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A close look at the Great Pacific Garbage Patch

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When that plastic water bottle that you brought to basketball practice was empty, you probably recycled it. But lots of plastics don’t end up in the recycling bin. (Think deli containers and straws.)

So where do they go? One place is the Pacific Ocean, in an area that has been called the Great Pacific Garbage Patch. A team of scientists recently sailed through the patch and found lots of plastic — not floating water bottles but thousands of pieces, most of them no bigger than your fingernail, from plastic products. Scientists are studying the problem, but they say the solution isn’t just up to them. It’s up to you, too.

Plastic explosion

Plastics have become a big part of our lives in a short time. Your grandparents didn’t have resealable plastic sandwich bags in elementary school. Plastic soda bottles weren’t invented until the 1970s. Once these and other plastic containers became popular, they began filling landfills, or huge garbage dumps.

Many communities started recycling programs so the landfills wouldn’t become full so quickly. But lots of plastics don’t make it into the bins. The Environmental Protection Agency, the part of the government that studies recycling, reported that only 8 percent of plastic waste was recycled in 2010.

The rest doesn’t all go to landfills. A plastic bag can blow out of a trash can and into a creek, then float down to a river, then into the ocean. Twenty years ago, people started noticing that plastics were collecting in the North Pacific Gyre (pronounced “jire” — it rhymes with “tire”), a system of currents that swirl in a circle that stretches from California to Japan. Newspapers and magazines published photos of floating trash and nicknamed the area the Great Pacific Garbage Patch.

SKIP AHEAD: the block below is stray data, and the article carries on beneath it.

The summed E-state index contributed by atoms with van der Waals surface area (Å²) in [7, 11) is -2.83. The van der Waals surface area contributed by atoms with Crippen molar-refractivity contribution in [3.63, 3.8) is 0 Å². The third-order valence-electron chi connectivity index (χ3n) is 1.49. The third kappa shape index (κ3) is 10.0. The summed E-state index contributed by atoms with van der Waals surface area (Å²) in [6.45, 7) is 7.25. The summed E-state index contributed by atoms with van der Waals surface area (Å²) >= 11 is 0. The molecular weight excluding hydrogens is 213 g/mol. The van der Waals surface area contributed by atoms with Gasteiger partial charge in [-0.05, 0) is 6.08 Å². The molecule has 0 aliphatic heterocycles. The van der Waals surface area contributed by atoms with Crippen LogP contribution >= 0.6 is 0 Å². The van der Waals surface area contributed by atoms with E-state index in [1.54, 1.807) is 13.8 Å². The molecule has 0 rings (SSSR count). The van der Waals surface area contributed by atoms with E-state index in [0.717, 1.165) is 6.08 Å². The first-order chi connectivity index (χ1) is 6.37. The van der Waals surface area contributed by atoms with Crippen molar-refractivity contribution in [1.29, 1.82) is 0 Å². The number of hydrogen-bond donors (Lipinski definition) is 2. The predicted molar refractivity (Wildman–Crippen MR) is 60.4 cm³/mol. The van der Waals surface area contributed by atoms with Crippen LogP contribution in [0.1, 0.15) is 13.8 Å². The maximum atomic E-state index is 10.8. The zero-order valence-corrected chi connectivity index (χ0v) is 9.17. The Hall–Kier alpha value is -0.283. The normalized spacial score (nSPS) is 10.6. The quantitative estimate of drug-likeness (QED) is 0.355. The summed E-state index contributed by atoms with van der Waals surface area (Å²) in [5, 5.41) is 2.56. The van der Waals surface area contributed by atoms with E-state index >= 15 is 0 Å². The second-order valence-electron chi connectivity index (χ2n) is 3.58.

The Sea Education Association (SEA), which has been studying oceans for 25 years, organized a trip last fall to study the plastics found on the Pacific Ocean surface and just below.

What does it look like?

“If you’re looking for the plastics [from the deck of a boat] . . . chances are you may not even see it,” said Emelia DeForce, chief scientist on the expedition. “Almost never will you find water bottles. That type of plastic actually sinks.”

But DeForce and 37 other scientists and crew members on the 134-foot SSV Robert C. Seamans found plenty of plastic. They collected some of it with fine-mesh nets, then counted the pieces using tweezers.

“The majority is between one and 10 millimeters,” said DeForce, 33.

She talked by phone with KidsPost after returning home to Woods Hole, Massachusetts. “Over time, wind, rain and [ultraviolet] rays will break the plastics down.”

Between San Diego, California, and Honolulu, Hawaii, the crew found 69,566 pieces of plastic.

On one unusually calm day during the 36-day expedition, the crew hit the plastics jackpot. “You could see little mini veins of plastic just going through the ocean,” DeForce said. The crew dropped a net and towed it for a mile. “We got 23,000 pieces of plastic,” she said. “That was the extreme.”

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